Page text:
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What Is Home Equity?

Unless you’ve won the lottery, you probably can’t afford to pay for an entire house in cash. For many people, just coming up with enough money to put toward a 20% down payment can be stressful. Still, whatever you are able to put down helps. That amount is part of your home equity and as it grows, it can be turned into cash you can use for other expenses.

Find out now: How much house can I afford?

What Home Equity Means

If you’re not quite clear on what home equity means, here’s an explanation. Say, for example, that you decide to buy a house in a nice neighborhood. The house is worth $300,000. If you borrow $231,000 and choose to hand over 23% ($69,000) as a down payment, that last number represents your home equity. It can be found by subtracting the amount of money you owe your lender from the home’s total market value.

So when you look at how much your home is actually worth, your home equity is the part that belongs to you because you’ve paid for it. As time passes, your home equity increases when your house appreciates or gains value and you pay off more and more of your mortgage.

Let’s refer back to our example. In the year 2018, your home is worth $450,000. By this time, you’ve contributed $15,000 toward your $231,000 mortgage. You only owe $216,000 now and the difference between that amount and your home’s new appraised value is your home equity amount: $234,000.

If your home’s net worth declines over time due to an economic downturn such as a recession, your home equity can end up being a negative number. For the most part, however, your home equity should go up if you can keep up with your monthly mortgage bills.

Related Article: Home Equity Loan Dos and Don’ts for Millennial Homeowners

Why Home Equity Matters

What Is Home Equity?

What’s the point? Why should anyone care about their home equity? If you’re unsatisfied with your current home and want to sell it, you can have your equity turned into cash. Then, you can take that money and use it as a down payment for a new house.

And once your equity reaches a certain level, it’s possible to qualify for a home equity loan or a home equity line of credit. Maybe you’re ready to remodel your master bedroom or expand your garage so that there’s room to store your new car. Or perhaps you’re approaching your 40’s and you need an easy way to fund your retirement. Applying for a home equity loan is one way of meeting your goals.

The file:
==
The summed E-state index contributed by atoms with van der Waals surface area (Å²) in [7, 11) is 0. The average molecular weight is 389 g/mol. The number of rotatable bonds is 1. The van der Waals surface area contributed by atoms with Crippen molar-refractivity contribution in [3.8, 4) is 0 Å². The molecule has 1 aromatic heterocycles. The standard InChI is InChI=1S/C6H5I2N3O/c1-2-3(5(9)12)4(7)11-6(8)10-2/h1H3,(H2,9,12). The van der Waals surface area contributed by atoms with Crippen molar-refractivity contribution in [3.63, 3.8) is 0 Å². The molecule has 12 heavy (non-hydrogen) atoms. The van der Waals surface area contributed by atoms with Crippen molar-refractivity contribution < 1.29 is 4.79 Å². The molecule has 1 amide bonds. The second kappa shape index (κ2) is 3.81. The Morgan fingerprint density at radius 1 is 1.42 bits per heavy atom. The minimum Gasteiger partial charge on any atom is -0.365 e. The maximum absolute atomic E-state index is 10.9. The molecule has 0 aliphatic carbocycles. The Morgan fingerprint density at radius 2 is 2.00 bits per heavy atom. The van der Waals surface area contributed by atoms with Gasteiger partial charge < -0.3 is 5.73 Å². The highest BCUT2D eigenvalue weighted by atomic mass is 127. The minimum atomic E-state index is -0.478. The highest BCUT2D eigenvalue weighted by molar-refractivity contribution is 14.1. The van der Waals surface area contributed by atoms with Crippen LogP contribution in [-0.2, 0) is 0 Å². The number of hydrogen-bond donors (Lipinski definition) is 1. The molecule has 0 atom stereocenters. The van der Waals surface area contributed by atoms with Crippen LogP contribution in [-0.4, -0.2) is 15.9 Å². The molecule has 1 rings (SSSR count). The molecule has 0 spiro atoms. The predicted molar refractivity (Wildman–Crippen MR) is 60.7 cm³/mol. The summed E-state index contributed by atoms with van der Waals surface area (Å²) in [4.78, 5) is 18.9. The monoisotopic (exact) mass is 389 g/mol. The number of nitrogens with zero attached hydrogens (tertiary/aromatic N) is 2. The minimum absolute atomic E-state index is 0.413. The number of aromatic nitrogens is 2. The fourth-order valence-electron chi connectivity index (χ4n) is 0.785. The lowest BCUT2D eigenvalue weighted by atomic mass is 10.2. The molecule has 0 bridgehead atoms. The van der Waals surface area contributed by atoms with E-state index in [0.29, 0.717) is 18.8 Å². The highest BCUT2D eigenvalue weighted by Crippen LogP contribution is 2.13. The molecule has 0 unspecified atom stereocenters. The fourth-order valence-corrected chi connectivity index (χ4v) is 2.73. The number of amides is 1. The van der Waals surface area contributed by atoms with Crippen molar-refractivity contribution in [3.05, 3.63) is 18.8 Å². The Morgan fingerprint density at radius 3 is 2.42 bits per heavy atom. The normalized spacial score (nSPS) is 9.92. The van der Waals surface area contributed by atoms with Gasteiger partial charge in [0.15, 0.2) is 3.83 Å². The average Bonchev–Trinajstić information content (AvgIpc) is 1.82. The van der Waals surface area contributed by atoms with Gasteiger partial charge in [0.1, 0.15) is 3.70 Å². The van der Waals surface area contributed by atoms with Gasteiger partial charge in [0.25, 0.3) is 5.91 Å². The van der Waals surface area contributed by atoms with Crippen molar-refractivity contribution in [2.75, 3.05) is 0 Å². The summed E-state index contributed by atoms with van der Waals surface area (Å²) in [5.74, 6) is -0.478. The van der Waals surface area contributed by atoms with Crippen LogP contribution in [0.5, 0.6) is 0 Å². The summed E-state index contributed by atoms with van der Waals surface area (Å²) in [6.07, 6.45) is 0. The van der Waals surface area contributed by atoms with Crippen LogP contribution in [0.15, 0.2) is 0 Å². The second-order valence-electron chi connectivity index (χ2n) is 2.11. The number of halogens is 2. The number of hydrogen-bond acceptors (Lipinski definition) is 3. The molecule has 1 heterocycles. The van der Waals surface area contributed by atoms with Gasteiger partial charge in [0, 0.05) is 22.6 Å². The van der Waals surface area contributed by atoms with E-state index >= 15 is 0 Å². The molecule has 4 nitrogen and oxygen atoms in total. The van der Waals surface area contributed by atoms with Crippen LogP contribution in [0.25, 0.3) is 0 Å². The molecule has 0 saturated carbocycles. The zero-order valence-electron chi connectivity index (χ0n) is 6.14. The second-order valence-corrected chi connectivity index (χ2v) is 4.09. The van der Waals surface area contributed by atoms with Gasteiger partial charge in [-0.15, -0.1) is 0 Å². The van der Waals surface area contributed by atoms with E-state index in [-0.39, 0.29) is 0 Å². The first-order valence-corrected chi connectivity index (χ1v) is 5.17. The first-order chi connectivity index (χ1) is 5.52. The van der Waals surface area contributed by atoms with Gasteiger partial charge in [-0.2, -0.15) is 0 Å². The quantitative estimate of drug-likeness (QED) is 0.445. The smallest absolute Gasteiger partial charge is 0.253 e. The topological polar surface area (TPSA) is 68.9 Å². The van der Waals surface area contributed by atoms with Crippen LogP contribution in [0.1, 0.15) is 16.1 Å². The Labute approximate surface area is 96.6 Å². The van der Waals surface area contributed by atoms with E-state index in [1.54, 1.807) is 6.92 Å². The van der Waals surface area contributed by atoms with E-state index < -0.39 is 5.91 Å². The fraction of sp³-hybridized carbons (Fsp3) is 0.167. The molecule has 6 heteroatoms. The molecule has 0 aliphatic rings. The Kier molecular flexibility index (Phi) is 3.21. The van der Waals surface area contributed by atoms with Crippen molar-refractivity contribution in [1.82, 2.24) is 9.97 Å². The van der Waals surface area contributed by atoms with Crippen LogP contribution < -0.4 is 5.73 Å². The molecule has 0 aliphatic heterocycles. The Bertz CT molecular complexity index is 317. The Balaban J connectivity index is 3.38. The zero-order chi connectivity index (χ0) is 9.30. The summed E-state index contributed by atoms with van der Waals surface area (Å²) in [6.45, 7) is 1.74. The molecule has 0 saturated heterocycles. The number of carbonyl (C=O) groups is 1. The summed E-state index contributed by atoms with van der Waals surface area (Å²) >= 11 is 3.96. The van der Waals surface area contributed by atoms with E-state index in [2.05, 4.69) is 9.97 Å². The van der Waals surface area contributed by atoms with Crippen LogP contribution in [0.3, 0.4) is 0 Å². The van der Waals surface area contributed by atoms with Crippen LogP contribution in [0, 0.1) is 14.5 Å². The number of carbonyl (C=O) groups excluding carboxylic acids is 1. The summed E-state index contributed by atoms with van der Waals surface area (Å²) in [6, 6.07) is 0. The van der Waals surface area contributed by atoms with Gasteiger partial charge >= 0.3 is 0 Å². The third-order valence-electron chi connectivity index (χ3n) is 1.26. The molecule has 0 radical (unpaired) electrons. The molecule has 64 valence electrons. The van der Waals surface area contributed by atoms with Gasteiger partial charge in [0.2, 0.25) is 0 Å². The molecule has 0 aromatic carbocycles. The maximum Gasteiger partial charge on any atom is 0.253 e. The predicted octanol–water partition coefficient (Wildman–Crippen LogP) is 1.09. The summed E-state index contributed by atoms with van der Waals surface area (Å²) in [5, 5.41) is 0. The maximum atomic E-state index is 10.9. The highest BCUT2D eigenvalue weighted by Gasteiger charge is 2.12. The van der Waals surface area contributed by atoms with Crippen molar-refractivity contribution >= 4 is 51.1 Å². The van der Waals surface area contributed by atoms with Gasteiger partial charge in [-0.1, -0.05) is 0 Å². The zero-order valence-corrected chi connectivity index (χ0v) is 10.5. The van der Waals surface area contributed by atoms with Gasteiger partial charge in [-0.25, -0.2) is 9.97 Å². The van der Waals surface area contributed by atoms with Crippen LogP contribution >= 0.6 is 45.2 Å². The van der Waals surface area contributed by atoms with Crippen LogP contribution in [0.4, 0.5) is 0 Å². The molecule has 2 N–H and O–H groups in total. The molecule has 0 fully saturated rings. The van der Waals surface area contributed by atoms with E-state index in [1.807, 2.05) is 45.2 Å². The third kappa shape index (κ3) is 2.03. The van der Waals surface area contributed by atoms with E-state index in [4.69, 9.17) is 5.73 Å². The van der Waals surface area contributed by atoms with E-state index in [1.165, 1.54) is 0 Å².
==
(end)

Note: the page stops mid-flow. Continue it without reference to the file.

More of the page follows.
Home Equity Loans

These types of loans come in two varieties. With a traditional home equity loan, your interest rate remains fixed. With a home equity line of credit (HELOC), your loan comes with an adjustable interest rate.

By getting either type of loan, you’d essentially be taking on a second mortgage. Under the terms of a home equity loan, your lender would convert your equity amount into a lump sum of cash money that you could then use for whatever you’d like.

You’d be risking a lot, though, if you lose your job or contract a serious illness that leaves you with huge medical bills. Your house becomes your collateral. That means that by defaulting on your home equity loan, you’re giving your lender the opportunity to seize your home and allow it to go into foreclosure.

The same thing could happen if you have a home equity line of credit (HELOC). The major difference between the HELOC and the standard home equity loan is that with the former type of mortgage, you call the shots and determine how much of the loan to use at one time. Your interest rates therefore can fluctuate on a monthly basis.

Unlike primary mortgages that tend to be paid off over a 30-year period, home equity loans and HELOCs are often used for a shorter amount of time. If you needed another mortgage for short-term projects like remodeling a few rooms in your house and replacing light fixtures, you could try to apply for a five-year loan.

Related Article: Pros and Cons of Tapping Home Equity to Pay Off Debt

The Takeaway

What Is Home Equity?

Your equity reveals the percentage of your home’s value that you can rightfully claim as your own. If you’re a homeowner, simply making your mortgage payments on time each month is a quick way to build your equity.

Revolving credit usually has more of an influence on your FICO credit score than installment loans do. So if you need a way to finance your child’s college education or your own retirement, using the equity in your house to get a home equity loan could be a better alternative in the long run to taking on more credit card debt.

Also, compared to the rates that are attached to credit cards, your interest rates will likely be lower through a home equity loan. And the interest on your loan could be tax deductible if you meet the criteria outlined by the IRS.

Photo credit: ©iStock.com/alephx01, ©iStock.com/ayo888, ©iStock.com/Mark Bowden

Amanda Dixon Amanda Dixon is a personal finance writer and editor with an expertise in taxes and banking. She studied journalism and sociology at the University of Georgia. Her work has been featured in Business Insider, AOL, Bankrate, The Huffington Post, Fox Business News, Mashable and CBS News. Born and raised in metro Atlanta, Amanda currently lives in Brooklyn.
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